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but they loved; no sooner loved, but they sighed ; no sooner sighed, but they asked one another the reason.

Act v. Sc. 2.

How bitter a thing it is to look into happiness through another man's eyes.

Act v. Sc. 2.

An ill-favoured thing, sir, but mine own. Act v. Sc. 4.

The Retort courteous; the Lie direct.

Act v. Sc. 4.

Your If is the only peacemaker ; much virtue in If.

Act v. Sc. 4.

Good wine needs no bush.



As Stephen Sly, and old John Naps of Greece,
And Peter Turf, and Henry Pimpernell ;
And twenty more such names and men as these,
Which never were, nor no man ever saw.

Induction, Sc. 2.
No profit grows where is no pleasure ta’en ;
In brief, sir, study what you most affect. Act i. Sc. 1.

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* Othello : Act iii. Sc. 1. Merry Wives of Windsor: Act i. Sc. 4. You Like It: Act ii. Sc. 7.

Intolerable, not to be endured.

Act v. Sc. 2.


A woman moved is like a fountain troubled ;
Muddy, ill-seeming, thick, bereft of beauty. Act v. Sc. 2.


A snapper-up of unconsidered trifles.

Activ. Sc. 2.

A merry heart goes all the day,

Your sad tires in a mile-a.

Act iv. Sc. 2.

That come before the swallow dares, and take
The winds of March with beauty ; violets, dim,
But sweeter than the lids of Juno's eyes,
Or Cytherea's breath.

Activ. Sc. 3.



do dance, I wish you A wave o' the sea, that you might ever do Nothing but that.

Activ. Sc. 3.


It were all one,
That I should love a bright particular star,
And think to wed it.

Act i. Sc. 1.

The hind that would be mated by the lion,
Must die for love.

Act i. Sc. 1.


Our remedies oft in ourselves do lie,
Which we ascribe to Heaven.

Acti. Sc. 1.

Oft expectation fails, and most oft there
Where most it promises.

Actii. Sc. I.

From lowest place when virtuous things proceed, The place is dignified by the doer's deed. Act ü. Sc. 3.

The web of our life is of a mingled yarn, good and ill together.

Act iv. Sc. 3.

Whose words all ears took captive.

Act v. Sc. 3.

The inaudible and noiseless foot of time. Aci v. Sc. 3.

Praising what is lost Makes the remembrance dear.

Act v. Sc. 3.

All impediments in fancy's course
Are motives of more fancy.

Act y, Sc. 3.


If music be the food of love, play on,
Give me excess of it ; that, surfeiting,
The appetite may sicken, and so die.—
That strain again ;—it had a dying fall ;
0, it came o'er my ear like the sweet th,
That breathes upon a bank of violets,
Stealing and giving odour.

Ací i. Sc. 1,

I am sure care 's an enemy to life.

Acti. Sc. 3.

’T is beauty truly blent, whose red and white Nature's own sweet and cunning hand laid on.

Act i. Sc. 5. Journeys end in lovers' meeting Every wise man's son doth know.

Act ii. Sc. 3.

Sir To. Dost thou think, because thou art virtuous, there shall be no more cakes and ale ?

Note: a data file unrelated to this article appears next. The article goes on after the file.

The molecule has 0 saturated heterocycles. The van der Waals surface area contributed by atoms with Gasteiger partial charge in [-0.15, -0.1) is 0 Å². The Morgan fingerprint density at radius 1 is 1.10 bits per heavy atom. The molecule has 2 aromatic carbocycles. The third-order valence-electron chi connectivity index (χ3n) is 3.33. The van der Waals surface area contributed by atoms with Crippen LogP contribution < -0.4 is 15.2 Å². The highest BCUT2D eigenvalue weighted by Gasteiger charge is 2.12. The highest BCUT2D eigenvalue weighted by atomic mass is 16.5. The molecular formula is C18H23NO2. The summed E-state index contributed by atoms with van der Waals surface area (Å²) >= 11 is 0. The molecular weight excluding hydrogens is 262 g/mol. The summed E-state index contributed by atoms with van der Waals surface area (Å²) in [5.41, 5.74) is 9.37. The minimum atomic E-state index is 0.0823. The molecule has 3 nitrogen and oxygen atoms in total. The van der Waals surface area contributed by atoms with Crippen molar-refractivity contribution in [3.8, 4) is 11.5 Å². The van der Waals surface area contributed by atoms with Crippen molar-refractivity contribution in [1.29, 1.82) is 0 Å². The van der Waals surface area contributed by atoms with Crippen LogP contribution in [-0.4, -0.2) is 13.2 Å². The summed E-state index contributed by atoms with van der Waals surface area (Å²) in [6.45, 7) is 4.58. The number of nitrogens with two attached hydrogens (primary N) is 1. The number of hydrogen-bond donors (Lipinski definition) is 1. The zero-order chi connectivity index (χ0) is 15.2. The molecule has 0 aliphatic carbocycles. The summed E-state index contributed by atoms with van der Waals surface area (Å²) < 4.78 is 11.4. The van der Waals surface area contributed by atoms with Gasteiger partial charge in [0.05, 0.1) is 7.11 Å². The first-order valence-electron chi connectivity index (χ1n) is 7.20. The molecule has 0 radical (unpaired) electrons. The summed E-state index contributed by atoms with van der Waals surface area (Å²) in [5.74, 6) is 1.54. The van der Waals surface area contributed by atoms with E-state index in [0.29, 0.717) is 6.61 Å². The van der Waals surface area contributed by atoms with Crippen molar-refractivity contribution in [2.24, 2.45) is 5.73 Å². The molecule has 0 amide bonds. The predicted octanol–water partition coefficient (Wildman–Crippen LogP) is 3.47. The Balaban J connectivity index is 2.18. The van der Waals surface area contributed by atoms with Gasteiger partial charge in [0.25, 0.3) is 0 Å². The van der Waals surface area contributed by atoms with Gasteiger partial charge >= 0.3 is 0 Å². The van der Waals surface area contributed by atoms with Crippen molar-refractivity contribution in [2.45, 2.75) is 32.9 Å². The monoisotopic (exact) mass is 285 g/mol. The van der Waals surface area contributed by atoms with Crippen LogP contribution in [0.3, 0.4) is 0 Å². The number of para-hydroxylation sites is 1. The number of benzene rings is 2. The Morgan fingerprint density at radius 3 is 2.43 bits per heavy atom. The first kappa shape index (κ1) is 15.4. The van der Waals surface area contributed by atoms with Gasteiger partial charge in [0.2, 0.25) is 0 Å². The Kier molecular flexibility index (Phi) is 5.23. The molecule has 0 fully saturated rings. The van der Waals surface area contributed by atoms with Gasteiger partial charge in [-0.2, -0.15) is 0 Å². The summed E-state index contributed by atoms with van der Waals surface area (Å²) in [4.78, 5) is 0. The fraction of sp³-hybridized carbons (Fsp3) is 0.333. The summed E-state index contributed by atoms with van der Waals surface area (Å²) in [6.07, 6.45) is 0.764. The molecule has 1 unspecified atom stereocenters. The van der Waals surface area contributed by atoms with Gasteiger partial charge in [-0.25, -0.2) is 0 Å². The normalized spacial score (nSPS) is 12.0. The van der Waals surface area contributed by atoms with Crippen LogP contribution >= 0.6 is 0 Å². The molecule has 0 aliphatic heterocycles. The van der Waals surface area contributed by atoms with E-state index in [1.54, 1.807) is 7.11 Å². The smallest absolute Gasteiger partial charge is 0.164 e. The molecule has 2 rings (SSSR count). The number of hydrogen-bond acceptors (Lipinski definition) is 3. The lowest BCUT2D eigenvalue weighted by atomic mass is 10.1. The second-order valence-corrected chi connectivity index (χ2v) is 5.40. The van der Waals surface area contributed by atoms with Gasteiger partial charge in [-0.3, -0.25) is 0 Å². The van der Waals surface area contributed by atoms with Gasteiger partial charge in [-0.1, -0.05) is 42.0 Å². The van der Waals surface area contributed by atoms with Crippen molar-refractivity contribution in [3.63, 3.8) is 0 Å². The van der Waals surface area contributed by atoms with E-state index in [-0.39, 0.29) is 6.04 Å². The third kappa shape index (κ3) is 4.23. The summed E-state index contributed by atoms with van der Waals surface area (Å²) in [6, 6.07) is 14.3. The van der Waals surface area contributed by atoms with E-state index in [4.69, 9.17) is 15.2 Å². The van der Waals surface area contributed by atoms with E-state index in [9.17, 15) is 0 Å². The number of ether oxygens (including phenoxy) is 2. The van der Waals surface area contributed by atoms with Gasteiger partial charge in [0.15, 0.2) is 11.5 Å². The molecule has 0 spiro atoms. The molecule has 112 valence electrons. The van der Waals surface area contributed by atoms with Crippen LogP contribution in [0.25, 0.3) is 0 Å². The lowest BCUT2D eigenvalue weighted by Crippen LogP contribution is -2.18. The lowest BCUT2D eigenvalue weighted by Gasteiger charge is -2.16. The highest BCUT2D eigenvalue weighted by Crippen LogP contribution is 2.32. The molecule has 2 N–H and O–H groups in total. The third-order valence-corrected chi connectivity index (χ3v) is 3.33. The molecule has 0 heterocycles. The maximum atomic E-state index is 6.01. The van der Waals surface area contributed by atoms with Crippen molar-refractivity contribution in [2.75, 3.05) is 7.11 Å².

Clo. Yes, by Saint Anne; and ginger shall be hot i' the mouth too.

Act ii. Sc. 3.

Let still the woman take
An elder than herself ; so wears she to him,
So sways she level in her husband's heart.
For, boy, however we do praise ourselves,
Our fancies are more giddy and unfirm,
More longing, wavering, sooner lost and won,
Than women's are.

Act i. Sc. 4.

She never told her love, But let concealment, like a worm i' the bud, Feed on her damask cheek : she pined in thought And, with a green and yellow melancholy, She sat, like Patience on a monument, Smiling at grief.

Act ii. Sc. 4.

I am all the daughters of my father's house,
And all the brothers too.

Actii. Sc. 4.

An you had any eye behind you, you might see more detraction at your heels, than fortune before you.

Actii. Sc. 5.

Some are born great, some achieve greatness, and some have greatness thrust upon them.

Actii. Sc. 5.

O, what a deal of scorn looks beautiful
In the contempt and anger of his lip !

Act iii. Sc. I.

Love sought is good, but given unsought is better.

Act iii. Sc. 1.

Let there be gall enough in thy ink; though thou write with a goose-pen, no matter.

Act iii. Sc. 2.

Still you keep o' the windy side of the law. Act ii. Sc. 3.

An I thought he had been valiant, and so cunning in fence, I'd have seen him damned ere I'd have challenged him.

Act iii. Sc. 4.

Clo. What is the opinion of Pythagoras concerning wild-fowl ?

Mal. That the soul of our grandam might haply inhabit a bird.

Clo. What think'st thou of his opinion ?

Mal. I think nobly of the soul, and no way approve his opinion.

Act iii. Sc. 4.

Thus the whirligig of time brings in his revenges.

Act v. Sc. I.


Lord of thy presence, and no land beside. Acti. Sc. 1

And if his name be George, I'll call him Peter ;
For new-made honour doth forget men's names.

Act i. Sc. I.

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